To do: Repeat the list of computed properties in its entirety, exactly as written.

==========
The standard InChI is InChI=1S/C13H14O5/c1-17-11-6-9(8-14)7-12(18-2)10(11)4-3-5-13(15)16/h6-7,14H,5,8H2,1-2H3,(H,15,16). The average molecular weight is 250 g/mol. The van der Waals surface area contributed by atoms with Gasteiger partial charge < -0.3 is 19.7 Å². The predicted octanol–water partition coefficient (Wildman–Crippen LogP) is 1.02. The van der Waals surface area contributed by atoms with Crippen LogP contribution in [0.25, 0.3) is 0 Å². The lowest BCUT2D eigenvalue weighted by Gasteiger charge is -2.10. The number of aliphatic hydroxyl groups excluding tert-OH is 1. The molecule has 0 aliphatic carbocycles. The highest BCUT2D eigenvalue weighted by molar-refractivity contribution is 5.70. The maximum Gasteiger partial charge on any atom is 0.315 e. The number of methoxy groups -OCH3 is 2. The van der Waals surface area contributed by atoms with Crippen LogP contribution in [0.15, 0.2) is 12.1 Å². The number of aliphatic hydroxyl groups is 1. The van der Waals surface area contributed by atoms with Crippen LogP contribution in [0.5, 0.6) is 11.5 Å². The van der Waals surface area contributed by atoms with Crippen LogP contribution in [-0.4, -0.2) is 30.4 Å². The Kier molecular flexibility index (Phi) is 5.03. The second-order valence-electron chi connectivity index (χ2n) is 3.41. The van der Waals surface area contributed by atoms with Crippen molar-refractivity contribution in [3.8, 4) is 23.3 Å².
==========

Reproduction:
The standard InChI is InChI=1S/C13H14O5/c1-17-11-6-9(8-14)7-12(18-2)10(11)4-3-5-13(15)16/h6-7,14H,5,8H2,1-2H3,(H,15,16). The average molecular weight is 250 g/mol. The van der Waals surface area contributed by atoms with Gasteiger partial charge < -0.3 is 19.7 Å². The predicted octanol–water partition coefficient (Wildman–Crippen LogP) is 1.02. The van der Waals surface area contributed by atoms with Crippen LogP contribution in [0.25, 0.3) is 0 Å². The lowest BCUT2D eigenvalue weighted by Gasteiger charge is -2.10. The number of aliphatic hydroxyl groups excluding tert-OH is 1. The molecule has 0 aliphatic carbocycles. The highest BCUT2D eigenvalue weighted by molar-refractivity contribution is 5.70. The maximum Gasteiger partial charge on any atom is 0.315 e. The number of methoxy groups -OCH3 is 2. The van der Waals surface area contributed by atoms with Crippen LogP contribution in [0.15, 0.2) is 12.1 Å². The number of aliphatic hydroxyl groups is 1. The van der Waals surface area contributed by atoms with Crippen LogP contribution in [0.5, 0.6) is 11.5 Å². The van der Waals surface area contributed by atoms with Crippen LogP contribution in [-0.4, -0.2) is 30.4 Å². The Kier molecular flexibility index (Phi) is 5.03. The second-order valence-electron chi connectivity index (χ2n) is 3.41. The van der Waals surface area contributed by atoms with Crippen molar-refractivity contribution in [3.8, 4) is 23.3 Å².